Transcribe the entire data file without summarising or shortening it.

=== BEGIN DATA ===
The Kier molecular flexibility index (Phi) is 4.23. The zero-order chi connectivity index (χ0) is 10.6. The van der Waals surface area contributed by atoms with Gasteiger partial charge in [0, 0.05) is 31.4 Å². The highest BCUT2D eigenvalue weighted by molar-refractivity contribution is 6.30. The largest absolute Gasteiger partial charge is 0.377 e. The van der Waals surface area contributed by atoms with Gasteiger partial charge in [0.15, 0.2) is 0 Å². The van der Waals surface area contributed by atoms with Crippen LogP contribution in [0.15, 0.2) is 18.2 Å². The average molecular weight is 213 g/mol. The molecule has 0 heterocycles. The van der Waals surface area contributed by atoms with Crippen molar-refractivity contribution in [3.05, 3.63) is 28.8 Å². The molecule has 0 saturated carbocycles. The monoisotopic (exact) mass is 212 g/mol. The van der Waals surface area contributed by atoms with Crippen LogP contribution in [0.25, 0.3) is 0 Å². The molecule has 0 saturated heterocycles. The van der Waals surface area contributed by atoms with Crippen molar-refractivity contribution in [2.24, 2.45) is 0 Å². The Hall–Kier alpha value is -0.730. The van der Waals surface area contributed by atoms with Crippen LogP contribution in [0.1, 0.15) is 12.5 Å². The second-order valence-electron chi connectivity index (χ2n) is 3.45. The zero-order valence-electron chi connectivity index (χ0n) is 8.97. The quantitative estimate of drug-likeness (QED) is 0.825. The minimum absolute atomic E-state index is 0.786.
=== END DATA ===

The Kier molecular flexibility index (Phi) is 4.23. The zero-order chi connectivity index (χ0) is 10.6. The van der Waals surface area contributed by atoms with Gasteiger partial charge in [0, 0.05) is 31.4 Å². The highest BCUT2D eigenvalue weighted by molar-refractivity contribution is 6.30. The largest absolute Gasteiger partial charge is 0.377 e. The van der Waals surface area contributed by atoms with Gasteiger partial charge in [0.15, 0.2) is 0 Å². The van der Waals surface area contributed by atoms with Crippen LogP contribution in [0.15, 0.2) is 18.2 Å². The average molecular weight is 213 g/mol. The molecule has 0 heterocycles. The van der Waals surface area contributed by atoms with Crippen molar-refractivity contribution in [3.05, 3.63) is 28.8 Å². The molecule has 0 saturated carbocycles. The monoisotopic (exact) mass is 212 g/mol. The van der Waals surface area contributed by atoms with Crippen LogP contribution in [0.25, 0.3) is 0 Å². The molecule has 0 saturated heterocycles. The van der Waals surface area contributed by atoms with Crippen molar-refractivity contribution in [2.24, 2.45) is 0 Å². The Hall–Kier alpha value is -0.730. The van der Waals surface area contributed by atoms with Crippen LogP contribution in [0.1, 0.15) is 12.5 Å². The second-order valence-electron chi connectivity index (χ2n) is 3.45. The zero-order valence-electron chi connectivity index (χ0n) is 8.97. The quantitative estimate of drug-likeness (QED) is 0.825. The minimum absolute atomic E-state index is 0.786.